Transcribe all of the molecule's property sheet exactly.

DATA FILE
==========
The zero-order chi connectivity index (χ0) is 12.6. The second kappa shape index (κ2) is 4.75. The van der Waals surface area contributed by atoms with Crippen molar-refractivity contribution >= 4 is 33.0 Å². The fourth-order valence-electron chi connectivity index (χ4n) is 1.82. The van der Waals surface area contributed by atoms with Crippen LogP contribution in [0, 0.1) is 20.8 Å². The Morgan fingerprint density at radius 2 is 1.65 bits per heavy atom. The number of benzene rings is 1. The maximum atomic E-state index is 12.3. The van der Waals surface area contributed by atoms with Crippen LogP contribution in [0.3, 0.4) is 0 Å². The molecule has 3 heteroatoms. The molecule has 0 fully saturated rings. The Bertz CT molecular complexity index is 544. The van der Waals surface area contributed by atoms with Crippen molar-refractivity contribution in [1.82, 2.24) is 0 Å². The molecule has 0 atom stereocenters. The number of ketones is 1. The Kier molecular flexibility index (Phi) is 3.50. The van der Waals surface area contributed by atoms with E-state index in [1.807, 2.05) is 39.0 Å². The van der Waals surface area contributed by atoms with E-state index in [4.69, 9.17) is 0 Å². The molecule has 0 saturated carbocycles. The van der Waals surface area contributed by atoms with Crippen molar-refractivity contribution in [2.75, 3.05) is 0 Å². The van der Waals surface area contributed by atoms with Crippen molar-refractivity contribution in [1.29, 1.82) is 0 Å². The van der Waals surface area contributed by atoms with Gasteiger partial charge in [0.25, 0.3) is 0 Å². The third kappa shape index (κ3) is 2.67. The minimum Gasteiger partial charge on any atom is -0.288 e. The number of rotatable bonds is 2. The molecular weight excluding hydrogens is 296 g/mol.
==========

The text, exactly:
The zero-order chi connectivity index (χ0) is 12.6. The second kappa shape index (κ2) is 4.75. The van der Waals surface area contributed by atoms with Crippen molar-refractivity contribution >= 4 is 33.0 Å². The fourth-order valence-electron chi connectivity index (χ4n) is 1.82. The van der Waals surface area contributed by atoms with Crippen LogP contribution in [0, 0.1) is 20.8 Å². The Morgan fingerprint density at radius 2 is 1.65 bits per heavy atom. The number of benzene rings is 1. The maximum atomic E-state index is 12.3. The van der Waals surface area contributed by atoms with Crippen LogP contribution in [0.3, 0.4) is 0 Å². The molecule has 3 heteroatoms. The molecule has 0 fully saturated rings. The Bertz CT molecular complexity index is 544. The van der Waals surface area contributed by atoms with Crippen molar-refractivity contribution in [1.82, 2.24) is 0 Å². The molecule has 0 atom stereocenters. The number of ketones is 1. The Kier molecular flexibility index (Phi) is 3.50. The van der Waals surface area contributed by atoms with E-state index in [1.807, 2.05) is 39.0 Å². The van der Waals surface area contributed by atoms with E-state index in [4.69, 9.17) is 0 Å². The molecule has 0 saturated carbocycles. The van der Waals surface area contributed by atoms with Crippen molar-refractivity contribution in [2.75, 3.05) is 0 Å². The van der Waals surface area contributed by atoms with Crippen molar-refractivity contribution in [1.29, 1.82) is 0 Å². The van der Waals surface area contributed by atoms with Gasteiger partial charge in [0.25, 0.3) is 0 Å². The third kappa shape index (κ3) is 2.67. The minimum Gasteiger partial charge on any atom is -0.288 e. The number of rotatable bonds is 2. The molecular weight excluding hydrogens is 296 g/mol.